1. ## measure theory intergration

The question is:
Show that if $\displaystyle g:\mathbb{R} \longrightarrow [0,\infty)$ equals 0 outside a bounded interval and $\displaystyle \int g^2 < \infty$ , then $\displaystyle \int g < \infty$

It doesn't appear so difficult, but i dont know how to progress in it. I say let I be the bounded interval, then $\displaystyle \int g^2 = \int_{\mathbb{R}} g^2 \chi_I < \infty$ how do i progress from here? i dont know how to get $\displaystyle \int g$ from this! thanks

2. Divide $\displaystyle I=A\cup B$, $\displaystyle A=\{x\in I: |f(x)|\leq 1\}$ and $\displaystyle B:=I\setminus A$. Both sets are measurable. Show that $\displaystyle f$ is integrable both in $\displaystyle A$ and $\displaystyle B$ because it is dominated by the identically 1 function in $\displaystyle A$ (which is of finite measure) and by $\displaystyle f^2$ in $\displaystyle B$, integrable by hypothesis.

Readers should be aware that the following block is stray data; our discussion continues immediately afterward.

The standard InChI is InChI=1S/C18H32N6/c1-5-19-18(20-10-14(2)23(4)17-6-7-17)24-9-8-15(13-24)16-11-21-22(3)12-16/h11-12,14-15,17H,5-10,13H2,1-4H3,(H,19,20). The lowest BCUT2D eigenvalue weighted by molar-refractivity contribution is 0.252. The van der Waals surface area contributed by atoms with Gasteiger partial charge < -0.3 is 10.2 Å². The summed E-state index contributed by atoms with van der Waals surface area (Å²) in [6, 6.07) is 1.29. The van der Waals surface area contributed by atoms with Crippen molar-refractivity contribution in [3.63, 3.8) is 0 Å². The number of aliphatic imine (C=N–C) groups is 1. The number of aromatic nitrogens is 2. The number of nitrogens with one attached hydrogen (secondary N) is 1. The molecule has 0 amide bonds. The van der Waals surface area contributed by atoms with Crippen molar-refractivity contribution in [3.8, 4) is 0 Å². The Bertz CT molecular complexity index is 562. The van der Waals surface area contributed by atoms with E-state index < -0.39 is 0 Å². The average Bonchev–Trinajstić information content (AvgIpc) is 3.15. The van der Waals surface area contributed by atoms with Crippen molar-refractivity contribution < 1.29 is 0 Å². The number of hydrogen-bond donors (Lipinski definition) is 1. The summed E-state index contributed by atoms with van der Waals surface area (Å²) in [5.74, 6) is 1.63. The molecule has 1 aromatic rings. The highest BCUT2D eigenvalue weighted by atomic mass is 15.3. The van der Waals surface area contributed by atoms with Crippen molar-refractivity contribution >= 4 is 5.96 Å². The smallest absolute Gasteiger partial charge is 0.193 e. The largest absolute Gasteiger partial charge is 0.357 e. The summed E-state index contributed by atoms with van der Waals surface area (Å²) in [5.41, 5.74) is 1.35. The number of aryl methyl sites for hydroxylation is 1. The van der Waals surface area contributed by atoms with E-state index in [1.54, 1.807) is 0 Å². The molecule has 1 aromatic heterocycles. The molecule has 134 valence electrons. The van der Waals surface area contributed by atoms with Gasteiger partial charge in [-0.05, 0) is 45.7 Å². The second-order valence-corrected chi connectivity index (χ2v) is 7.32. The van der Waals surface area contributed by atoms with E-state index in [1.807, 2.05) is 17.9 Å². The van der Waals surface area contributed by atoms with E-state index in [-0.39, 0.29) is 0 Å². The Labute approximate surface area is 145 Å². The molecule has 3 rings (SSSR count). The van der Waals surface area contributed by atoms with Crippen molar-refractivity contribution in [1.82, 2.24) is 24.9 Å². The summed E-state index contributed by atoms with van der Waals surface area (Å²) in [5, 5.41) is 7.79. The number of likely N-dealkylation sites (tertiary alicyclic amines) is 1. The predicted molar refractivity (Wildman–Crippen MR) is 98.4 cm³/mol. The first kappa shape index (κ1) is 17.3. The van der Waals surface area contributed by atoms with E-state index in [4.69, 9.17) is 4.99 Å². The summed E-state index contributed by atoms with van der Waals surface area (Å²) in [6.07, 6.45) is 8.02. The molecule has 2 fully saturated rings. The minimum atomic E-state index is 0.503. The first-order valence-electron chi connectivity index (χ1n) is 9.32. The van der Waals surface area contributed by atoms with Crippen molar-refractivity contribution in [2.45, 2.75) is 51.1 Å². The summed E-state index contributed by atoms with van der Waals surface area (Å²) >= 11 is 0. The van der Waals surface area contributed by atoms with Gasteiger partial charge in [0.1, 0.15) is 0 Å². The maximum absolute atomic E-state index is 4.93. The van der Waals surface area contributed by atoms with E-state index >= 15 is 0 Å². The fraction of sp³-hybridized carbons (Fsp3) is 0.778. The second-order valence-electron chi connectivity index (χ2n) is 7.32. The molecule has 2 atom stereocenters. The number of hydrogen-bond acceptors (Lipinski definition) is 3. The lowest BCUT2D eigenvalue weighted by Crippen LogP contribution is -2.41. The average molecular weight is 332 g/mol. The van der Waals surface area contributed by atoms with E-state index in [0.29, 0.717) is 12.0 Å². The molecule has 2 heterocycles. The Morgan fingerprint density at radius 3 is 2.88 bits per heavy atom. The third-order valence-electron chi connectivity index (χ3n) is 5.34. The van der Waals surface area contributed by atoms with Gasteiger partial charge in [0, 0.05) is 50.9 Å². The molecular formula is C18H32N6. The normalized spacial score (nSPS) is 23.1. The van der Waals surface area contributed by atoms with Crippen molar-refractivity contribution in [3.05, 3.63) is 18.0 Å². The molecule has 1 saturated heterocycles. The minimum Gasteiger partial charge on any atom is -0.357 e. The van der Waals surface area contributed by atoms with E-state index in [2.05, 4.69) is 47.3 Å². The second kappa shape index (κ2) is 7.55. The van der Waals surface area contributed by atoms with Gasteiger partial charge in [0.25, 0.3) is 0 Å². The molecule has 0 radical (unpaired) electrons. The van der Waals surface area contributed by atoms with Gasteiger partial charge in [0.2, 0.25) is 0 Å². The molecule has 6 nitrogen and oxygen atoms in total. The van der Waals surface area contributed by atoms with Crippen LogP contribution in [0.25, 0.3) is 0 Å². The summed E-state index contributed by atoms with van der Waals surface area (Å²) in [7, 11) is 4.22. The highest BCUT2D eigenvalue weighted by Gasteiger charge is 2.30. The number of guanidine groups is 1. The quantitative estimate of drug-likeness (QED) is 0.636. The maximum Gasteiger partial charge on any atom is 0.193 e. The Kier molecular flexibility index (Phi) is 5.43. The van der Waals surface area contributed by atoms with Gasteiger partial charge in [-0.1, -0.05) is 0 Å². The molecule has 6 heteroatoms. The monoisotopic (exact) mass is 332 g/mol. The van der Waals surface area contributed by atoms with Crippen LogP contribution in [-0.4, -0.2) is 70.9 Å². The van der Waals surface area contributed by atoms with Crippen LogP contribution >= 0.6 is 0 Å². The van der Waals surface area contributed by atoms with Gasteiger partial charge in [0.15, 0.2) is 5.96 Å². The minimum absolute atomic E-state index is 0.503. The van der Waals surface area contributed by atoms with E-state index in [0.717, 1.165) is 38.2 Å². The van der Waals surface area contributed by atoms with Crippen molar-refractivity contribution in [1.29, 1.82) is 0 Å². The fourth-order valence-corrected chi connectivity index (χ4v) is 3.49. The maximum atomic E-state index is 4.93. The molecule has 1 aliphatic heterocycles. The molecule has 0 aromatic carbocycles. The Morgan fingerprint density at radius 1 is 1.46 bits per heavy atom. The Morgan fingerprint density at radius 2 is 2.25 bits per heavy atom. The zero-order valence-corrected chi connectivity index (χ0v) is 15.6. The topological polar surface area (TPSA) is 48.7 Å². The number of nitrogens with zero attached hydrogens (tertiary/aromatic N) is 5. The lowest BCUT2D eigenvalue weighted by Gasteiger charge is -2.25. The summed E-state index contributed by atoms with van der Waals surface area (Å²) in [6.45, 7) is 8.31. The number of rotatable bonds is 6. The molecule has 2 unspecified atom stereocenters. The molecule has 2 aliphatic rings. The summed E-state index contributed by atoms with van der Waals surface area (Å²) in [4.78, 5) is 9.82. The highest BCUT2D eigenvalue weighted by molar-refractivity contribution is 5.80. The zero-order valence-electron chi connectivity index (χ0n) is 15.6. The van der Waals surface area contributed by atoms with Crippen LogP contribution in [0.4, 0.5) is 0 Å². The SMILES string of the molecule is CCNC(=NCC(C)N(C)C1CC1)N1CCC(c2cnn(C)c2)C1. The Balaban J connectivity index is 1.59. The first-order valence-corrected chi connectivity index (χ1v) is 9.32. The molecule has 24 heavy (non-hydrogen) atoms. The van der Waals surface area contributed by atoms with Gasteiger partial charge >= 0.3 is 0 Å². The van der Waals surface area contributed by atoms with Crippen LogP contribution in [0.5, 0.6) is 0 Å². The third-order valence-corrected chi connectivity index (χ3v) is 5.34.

3. Originally Posted by Enrique2
Divide $\displaystyle I=A\cup B$, $\displaystyle A=\{x\in I: |f(x)|\leq 1\}$ and $\displaystyle B:=I\setminus A$. Both sets are measurable. Show that $\displaystyle f$ is integrable both in $\displaystyle A$ and $\displaystyle B$ because it is dominated by the identically 1 function in $\displaystyle A$ (which is of finite measure) and by $\displaystyle f^2$ in $\displaystyle B$, integrable by hypothesis.
Thanks a lot!!!!!!! I wouldn't have ever thought of dividing I!!!